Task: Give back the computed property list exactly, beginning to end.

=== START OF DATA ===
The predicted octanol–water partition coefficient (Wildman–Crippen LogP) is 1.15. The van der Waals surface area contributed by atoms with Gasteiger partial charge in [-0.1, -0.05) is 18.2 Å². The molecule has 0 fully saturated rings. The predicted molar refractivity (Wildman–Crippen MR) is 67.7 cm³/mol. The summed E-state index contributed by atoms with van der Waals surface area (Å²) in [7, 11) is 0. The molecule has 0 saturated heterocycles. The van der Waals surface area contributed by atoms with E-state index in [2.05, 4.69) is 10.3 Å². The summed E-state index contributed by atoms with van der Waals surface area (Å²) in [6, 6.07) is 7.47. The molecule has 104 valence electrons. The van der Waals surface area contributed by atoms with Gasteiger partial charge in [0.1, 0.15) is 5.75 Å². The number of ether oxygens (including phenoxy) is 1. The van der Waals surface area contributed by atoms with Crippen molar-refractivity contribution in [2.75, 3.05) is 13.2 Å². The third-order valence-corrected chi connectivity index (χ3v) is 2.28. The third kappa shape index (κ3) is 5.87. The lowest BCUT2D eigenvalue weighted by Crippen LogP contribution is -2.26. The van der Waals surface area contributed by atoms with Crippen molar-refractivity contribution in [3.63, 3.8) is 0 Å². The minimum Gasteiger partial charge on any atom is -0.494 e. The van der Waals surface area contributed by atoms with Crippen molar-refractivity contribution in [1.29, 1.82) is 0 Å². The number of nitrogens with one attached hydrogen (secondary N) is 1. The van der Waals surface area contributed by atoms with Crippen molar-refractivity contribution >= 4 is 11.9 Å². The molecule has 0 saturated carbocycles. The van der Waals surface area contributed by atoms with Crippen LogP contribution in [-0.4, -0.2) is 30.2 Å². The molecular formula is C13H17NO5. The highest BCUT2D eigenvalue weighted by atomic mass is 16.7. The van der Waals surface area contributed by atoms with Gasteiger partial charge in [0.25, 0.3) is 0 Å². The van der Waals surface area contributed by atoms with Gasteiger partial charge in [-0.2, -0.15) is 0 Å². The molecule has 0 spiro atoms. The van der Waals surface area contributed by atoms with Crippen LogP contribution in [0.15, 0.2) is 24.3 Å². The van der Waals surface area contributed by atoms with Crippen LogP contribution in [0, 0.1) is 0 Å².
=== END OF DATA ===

The predicted octanol–water partition coefficient (Wildman–Crippen LogP) is 1.15. The van der Waals surface area contributed by atoms with Gasteiger partial charge in [-0.1, -0.05) is 18.2 Å². The molecule has 0 fully saturated rings. The predicted molar refractivity (Wildman–Crippen MR) is 67.7 cm³/mol. The summed E-state index contributed by atoms with van der Waals surface area (Å²) in [7, 11) is 0. The molecule has 0 saturated heterocycles. The van der Waals surface area contributed by atoms with E-state index in [2.05, 4.69) is 10.3 Å². The summed E-state index contributed by atoms with van der Waals surface area (Å²) in [6, 6.07) is 7.47. The molecule has 104 valence electrons. The van der Waals surface area contributed by atoms with Gasteiger partial charge in [0.1, 0.15) is 5.75 Å². The number of ether oxygens (including phenoxy) is 1. The van der Waals surface area contributed by atoms with Crippen molar-refractivity contribution in [2.75, 3.05) is 13.2 Å². The third-order valence-corrected chi connectivity index (χ3v) is 2.28. The third kappa shape index (κ3) is 5.87. The lowest BCUT2D eigenvalue weighted by Crippen LogP contribution is -2.26. The van der Waals surface area contributed by atoms with Crippen molar-refractivity contribution in [3.63, 3.8) is 0 Å². The minimum Gasteiger partial charge on any atom is -0.494 e. The van der Waals surface area contributed by atoms with Crippen molar-refractivity contribution in [1.29, 1.82) is 0 Å². The number of nitrogens with one attached hydrogen (secondary N) is 1. The van der Waals surface area contributed by atoms with Crippen molar-refractivity contribution >= 4 is 11.9 Å². The molecule has 0 saturated carbocycles. The van der Waals surface area contributed by atoms with Crippen LogP contribution in [-0.4, -0.2) is 30.2 Å². The molecular formula is C13H17NO5. The highest BCUT2D eigenvalue weighted by atomic mass is 16.7. The van der Waals surface area contributed by atoms with Gasteiger partial charge in [0.25, 0.3) is 0 Å². The van der Waals surface area contributed by atoms with Gasteiger partial charge in [-0.2, -0.15) is 0 Å². The molecule has 0 spiro atoms. The van der Waals surface area contributed by atoms with Crippen LogP contribution in [0.15, 0.2) is 24.3 Å². The van der Waals surface area contributed by atoms with Crippen LogP contribution in [0, 0.1) is 0 Å².